Harry “Sweets” Edison, a smooth and suave trumpeter, was a cohort of orchestra leader Count Basie, a favourite of bandleader Nelson Riddle, and a noted backup artist for the most prominent vocalists of his time. Edison, with his energetic yet reticent blowing style, bridged a genre gap between the early classic jazz sound of Louis Armstrong and modern bebop modes. Edison, who played equally well in both styles, had a special talent for sustaining his trumpet notes and injecting each single tone with expression and soul never heard before or after. The special quality of his trumpet playing earned him the nickname “Sweets” because of the sweetness of the tones. Likewise his ability to control the tone of his trumpet brought him to the forefront as a session musician, playing accompaniments for the most respected vocalists of his time.
Edison was a true pioneer of jazz. An old-time homespun boy, born in Columbus, Ohio, he never knew with certainty even the year of his birth. According to his best knowledge, he was born in 1919, although some sources list the date as early as 1915. Edison knew even less about his own father, a Native American of the Hopi (Apache) tribe and a drifter who stayed only a few weeks with Edison’s mother before taking to the road and was rarely heard from afterward. Edison spent his early years with an uncle, who was a coal miner and a farmer, in Louisville, Kentucky. It was Edison’s uncle who taught the boy to play the pump organ and to play scales on an old cornet. Edison, who also listened to his uncle’s records, was especially inspired by the music of Louis Armstrong and Bessie Smith. Gloria Cooksey/encyclopedia.com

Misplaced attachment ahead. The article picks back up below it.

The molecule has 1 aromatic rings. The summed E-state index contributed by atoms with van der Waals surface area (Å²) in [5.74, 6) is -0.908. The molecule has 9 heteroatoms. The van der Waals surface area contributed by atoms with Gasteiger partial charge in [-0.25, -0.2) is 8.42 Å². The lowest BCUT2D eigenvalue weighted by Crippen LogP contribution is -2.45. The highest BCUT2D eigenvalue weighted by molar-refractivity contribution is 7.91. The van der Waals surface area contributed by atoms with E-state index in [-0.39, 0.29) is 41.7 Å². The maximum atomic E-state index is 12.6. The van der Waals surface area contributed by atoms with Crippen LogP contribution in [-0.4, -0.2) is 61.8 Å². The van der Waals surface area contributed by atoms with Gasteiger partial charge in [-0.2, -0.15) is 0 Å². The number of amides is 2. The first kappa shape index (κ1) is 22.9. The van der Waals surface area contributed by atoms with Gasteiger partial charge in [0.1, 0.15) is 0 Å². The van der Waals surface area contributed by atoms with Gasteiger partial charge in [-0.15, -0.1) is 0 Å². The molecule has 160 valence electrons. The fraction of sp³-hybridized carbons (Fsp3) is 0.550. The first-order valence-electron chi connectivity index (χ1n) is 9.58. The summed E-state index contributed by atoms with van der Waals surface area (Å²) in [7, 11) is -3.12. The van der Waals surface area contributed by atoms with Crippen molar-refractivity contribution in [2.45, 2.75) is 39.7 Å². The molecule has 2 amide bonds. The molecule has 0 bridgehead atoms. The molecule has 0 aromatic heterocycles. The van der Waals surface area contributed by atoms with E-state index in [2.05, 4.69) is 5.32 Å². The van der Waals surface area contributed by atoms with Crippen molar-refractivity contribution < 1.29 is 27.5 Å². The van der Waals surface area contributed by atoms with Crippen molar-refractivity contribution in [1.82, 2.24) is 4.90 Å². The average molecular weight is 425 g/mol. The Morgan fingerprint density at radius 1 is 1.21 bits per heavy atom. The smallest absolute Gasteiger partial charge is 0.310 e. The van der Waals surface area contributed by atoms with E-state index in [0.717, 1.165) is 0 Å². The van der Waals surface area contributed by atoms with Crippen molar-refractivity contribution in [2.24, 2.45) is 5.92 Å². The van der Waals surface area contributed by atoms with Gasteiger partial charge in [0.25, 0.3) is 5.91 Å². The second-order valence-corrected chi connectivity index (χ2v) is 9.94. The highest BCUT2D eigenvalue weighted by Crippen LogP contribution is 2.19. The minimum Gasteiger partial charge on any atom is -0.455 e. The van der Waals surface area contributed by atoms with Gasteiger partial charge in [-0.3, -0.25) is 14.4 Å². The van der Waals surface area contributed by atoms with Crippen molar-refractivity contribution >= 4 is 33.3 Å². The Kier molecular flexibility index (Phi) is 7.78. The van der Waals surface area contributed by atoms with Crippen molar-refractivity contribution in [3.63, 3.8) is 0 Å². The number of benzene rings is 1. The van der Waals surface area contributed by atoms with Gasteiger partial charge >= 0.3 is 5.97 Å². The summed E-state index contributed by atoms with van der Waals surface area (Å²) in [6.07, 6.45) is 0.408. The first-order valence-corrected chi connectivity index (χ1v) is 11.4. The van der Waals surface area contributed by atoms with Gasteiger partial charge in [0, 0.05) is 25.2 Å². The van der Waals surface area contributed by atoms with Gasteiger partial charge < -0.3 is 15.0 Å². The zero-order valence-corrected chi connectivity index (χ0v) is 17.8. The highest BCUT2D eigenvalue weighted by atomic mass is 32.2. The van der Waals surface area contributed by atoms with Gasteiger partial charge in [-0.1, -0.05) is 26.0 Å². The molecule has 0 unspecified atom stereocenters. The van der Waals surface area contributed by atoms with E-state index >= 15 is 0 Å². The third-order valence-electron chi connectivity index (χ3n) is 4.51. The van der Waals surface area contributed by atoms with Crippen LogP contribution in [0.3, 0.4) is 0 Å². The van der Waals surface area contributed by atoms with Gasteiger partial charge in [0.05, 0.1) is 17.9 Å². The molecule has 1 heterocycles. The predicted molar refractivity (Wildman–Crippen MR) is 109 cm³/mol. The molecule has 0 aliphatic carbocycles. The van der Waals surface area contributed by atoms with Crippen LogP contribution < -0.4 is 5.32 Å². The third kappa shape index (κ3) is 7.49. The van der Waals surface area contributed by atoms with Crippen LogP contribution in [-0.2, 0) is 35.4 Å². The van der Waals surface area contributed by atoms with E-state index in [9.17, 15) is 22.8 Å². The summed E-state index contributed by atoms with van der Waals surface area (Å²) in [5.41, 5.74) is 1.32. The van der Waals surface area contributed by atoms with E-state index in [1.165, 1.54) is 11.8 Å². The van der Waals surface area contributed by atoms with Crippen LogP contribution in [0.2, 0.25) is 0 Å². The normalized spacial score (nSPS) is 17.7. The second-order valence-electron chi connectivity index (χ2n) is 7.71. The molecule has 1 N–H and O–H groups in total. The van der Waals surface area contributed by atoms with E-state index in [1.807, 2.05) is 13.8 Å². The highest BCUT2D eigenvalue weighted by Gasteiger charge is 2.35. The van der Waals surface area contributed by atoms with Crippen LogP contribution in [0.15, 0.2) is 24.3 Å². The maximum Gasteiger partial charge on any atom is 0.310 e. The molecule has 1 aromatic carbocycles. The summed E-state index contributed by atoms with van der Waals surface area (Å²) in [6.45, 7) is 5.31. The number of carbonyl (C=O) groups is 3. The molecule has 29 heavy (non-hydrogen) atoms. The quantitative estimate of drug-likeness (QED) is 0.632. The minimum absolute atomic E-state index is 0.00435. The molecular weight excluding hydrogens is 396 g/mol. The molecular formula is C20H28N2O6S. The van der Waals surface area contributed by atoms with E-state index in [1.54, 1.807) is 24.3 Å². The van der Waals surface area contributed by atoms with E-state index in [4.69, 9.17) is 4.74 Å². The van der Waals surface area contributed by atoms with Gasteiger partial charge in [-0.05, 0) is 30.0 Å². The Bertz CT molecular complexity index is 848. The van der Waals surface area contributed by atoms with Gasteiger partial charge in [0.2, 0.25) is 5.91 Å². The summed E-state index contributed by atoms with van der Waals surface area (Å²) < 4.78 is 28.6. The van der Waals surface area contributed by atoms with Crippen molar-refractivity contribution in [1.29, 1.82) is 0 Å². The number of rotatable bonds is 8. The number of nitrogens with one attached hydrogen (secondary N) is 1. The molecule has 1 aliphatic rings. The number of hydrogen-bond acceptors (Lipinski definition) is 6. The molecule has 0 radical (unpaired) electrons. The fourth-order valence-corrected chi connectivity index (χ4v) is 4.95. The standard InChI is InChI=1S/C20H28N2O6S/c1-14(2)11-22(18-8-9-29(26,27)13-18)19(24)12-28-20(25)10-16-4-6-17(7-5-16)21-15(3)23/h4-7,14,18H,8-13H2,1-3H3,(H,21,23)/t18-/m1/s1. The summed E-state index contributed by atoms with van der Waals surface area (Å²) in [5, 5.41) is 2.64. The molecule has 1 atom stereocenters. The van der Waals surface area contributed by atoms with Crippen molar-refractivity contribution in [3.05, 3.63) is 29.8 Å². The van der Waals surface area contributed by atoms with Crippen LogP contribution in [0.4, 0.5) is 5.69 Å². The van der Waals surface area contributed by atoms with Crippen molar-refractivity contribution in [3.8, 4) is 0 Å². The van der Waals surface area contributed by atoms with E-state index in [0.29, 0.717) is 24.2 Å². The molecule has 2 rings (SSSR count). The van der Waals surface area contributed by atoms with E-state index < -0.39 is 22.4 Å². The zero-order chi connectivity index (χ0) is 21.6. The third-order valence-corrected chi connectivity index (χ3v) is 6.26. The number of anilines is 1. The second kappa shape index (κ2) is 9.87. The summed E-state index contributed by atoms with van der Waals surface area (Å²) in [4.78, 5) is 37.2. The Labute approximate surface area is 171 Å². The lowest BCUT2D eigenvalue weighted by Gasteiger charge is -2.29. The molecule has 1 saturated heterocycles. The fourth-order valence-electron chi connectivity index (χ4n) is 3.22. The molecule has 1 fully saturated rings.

Harry “Sweets” Edison added something special to any date in which he took part, but these 1958 sessions he led for Roulette are especially enjoyable. Joined by either Jimmy Jones or Kenny Drew on piano and Joe Benjamin or John Simmons on bass, along with tenor saxophonist Jimmy Forrest and drummer Charlie Persip, Edison’s trumpet swings effortlessly through a batch of standards and originals. The loping blues “Centerpiece” became a classic jazz composition, recorded by numerous jazz artists, but this was its debut appearance on LP. “Jive at Five” dates from his years with Count Basie and finds the band sticking to an accompanying role in this swinging but brief arrangement. Edison utilizes a mute in the gently swinging “Louisiana,” while he showboats just a bit in a brief take of “It Happened in Monterey.” While this record might have offered a little more variety by giving solo space to some of the talented sidemen present, this long out of print LP is well worth acquiring. Ken Dryden/AMG